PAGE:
- The Higher Learning Commission, the nation’s largest historically regional accreditor, plans to test out differential accreditation based on institutional sector and mission by selecting research institutions and community colleges.
- The differential accreditation model lets accreditors adjust their oversight based on an institutions’ needs, and it reflects a growing emphasis on student outcomes in the accreditation process.
- HLC is aiming to begin its pilot in the fall of 2022. It is also weighing whether to recruit outside its longtime service area in the wake of new federal rules giving accreditors more flexibility over how they do business.
HLC is still working out the details of the pilot. However, enabling students to transfer between its member institutions more efficiently will be a focus, Barbara Gellman-Danley, the agency’s president, said in an emailed statement. The agency expects to meet with leaders of member schools as part of a preliminary research phase.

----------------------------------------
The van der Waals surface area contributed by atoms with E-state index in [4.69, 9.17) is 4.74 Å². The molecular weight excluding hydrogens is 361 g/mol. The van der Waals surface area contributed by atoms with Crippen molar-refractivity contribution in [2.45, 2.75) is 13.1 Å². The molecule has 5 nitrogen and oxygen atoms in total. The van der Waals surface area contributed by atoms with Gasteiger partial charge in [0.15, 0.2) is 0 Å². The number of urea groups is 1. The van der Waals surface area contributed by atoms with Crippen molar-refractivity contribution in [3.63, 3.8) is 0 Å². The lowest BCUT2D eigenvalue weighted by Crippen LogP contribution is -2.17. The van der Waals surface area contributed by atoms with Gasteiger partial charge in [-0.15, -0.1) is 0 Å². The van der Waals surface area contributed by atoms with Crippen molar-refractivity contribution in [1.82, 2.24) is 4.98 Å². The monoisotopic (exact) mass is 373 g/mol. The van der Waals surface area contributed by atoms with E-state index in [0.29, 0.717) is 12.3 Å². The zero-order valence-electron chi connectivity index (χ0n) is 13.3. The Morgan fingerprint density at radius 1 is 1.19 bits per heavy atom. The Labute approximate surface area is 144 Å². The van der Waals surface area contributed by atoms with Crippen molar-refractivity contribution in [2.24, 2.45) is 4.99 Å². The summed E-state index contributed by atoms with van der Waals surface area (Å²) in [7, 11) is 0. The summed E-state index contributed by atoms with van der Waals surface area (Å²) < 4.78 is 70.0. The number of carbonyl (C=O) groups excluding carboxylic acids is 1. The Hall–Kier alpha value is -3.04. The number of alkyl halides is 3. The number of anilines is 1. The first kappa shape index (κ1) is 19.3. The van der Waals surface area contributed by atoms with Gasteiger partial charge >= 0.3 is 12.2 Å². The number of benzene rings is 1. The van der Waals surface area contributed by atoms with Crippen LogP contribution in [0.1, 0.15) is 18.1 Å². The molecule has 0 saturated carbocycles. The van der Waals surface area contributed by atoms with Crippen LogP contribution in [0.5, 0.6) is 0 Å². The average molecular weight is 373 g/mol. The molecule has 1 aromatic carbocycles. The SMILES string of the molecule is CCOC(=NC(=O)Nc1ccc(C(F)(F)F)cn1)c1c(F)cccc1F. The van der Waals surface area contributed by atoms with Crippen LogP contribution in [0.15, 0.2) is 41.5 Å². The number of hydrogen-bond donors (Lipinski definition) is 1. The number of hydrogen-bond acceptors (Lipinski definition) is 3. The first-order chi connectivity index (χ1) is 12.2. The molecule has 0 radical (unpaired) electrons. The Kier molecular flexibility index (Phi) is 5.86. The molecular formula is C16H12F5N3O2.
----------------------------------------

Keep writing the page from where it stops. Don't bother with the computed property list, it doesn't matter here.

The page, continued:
It already offers accreditation pathways that vary “by the amount of ‘touch'” an institution may need, and HLC spokesperson said in an email. Other historically regional accreditors offer similar options or plans.
For example, the Northwest Commission on Colleges and Universities intends to develop a policy that would entail spending more time with at-risk institutions while using “a lighter touch” with those already performing well on student success and closing equity gaps. Its president, Sonny Ramaswamy, said in an email.